Background: Typical absence seizures (AS) are epileptic phenomena typically appearing in children 4-15 years of age and can be elicited by hyperventilation (HV). Hyperventilation-induced high-amplitude rhythmic slowing (HIHARS) represents a paraphysiological response during HV and may manifest with alteration of awareness (HIHARSAA). To date, HIHARSAA has mostly been described in patients without epilepsy.
Aim: To describe five patients with treatment-responsive typical AS who, after becoming seizure free, presented with HIHARSAA.
Methods: By using video-electroencephalographic recording (Video-EEG), we describe differential clinical characteristics and ictal electrophysiological patterns of both typical AS and HIHARSAA.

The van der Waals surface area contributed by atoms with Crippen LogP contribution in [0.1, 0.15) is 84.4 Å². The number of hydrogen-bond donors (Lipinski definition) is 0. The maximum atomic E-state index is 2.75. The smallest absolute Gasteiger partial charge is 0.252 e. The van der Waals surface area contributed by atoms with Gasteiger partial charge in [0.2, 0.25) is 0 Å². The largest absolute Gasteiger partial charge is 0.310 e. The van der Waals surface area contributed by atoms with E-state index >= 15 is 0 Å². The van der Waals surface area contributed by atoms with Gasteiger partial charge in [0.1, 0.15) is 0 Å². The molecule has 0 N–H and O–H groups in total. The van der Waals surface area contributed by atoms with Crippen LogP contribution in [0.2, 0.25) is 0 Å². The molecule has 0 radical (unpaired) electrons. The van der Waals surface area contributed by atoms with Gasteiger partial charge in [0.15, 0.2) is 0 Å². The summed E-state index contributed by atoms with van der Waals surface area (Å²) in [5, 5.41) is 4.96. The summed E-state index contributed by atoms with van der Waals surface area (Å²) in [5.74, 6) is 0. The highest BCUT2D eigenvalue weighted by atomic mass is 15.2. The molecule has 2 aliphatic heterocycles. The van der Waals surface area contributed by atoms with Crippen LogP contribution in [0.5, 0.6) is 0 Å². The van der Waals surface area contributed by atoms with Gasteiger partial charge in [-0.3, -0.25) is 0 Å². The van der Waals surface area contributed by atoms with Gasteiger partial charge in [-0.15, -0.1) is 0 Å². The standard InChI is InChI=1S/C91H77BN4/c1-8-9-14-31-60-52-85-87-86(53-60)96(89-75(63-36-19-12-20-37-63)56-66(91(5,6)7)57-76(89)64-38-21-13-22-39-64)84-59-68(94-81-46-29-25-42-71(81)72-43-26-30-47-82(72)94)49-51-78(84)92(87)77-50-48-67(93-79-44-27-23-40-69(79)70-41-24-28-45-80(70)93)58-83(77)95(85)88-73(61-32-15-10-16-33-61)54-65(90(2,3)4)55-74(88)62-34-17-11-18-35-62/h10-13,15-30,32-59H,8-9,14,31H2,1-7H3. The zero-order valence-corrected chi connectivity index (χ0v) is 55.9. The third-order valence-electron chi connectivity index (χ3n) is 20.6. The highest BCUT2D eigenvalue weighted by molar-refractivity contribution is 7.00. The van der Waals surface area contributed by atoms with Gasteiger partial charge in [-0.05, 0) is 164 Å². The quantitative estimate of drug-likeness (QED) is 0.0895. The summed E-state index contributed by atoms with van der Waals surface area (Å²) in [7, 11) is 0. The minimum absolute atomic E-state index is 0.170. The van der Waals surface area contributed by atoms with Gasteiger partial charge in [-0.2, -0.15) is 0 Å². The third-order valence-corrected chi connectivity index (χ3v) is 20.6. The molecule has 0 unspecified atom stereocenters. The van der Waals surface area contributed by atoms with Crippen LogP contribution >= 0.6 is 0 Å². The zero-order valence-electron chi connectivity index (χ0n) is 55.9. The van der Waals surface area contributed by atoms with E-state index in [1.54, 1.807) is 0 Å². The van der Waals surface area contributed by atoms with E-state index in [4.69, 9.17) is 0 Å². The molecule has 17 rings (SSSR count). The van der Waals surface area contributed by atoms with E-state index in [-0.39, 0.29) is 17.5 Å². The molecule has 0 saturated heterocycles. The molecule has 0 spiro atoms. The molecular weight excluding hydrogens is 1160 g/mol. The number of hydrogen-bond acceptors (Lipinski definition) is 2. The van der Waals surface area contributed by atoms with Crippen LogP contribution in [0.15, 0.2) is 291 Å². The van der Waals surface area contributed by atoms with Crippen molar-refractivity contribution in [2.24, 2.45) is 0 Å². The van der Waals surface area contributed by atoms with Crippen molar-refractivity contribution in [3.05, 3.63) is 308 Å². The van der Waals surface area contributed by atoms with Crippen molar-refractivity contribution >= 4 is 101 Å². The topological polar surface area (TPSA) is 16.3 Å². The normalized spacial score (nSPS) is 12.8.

Results: We demonstrate that when HIHARSAA occurs in patients with typical AS there is a temporal window between the two phenomena. This suggests that the presence of typical AS precludes the appearance of HIHARSAA.
Conclusions: We hypothesize that alkalosis and dysfunction of the same neural network are involved in both typical AS and HIHARSAA and that their distinct electroclinic manifestations are due to the involvement of different ion channels.
Significance: A better understanding of the characteristics of typical AS and HIHARSAA and of the role of alkalosis in both, can help avoiding misdiagnosis and identifying more suitable therapies for typical AS.
Keywords: Alkalosis; HIHARS; Hyperventilation; Loss of awareness; Typical absence.
© 2021 International Federation of Clinical Neurophysiology. Published by Elsevier B.V.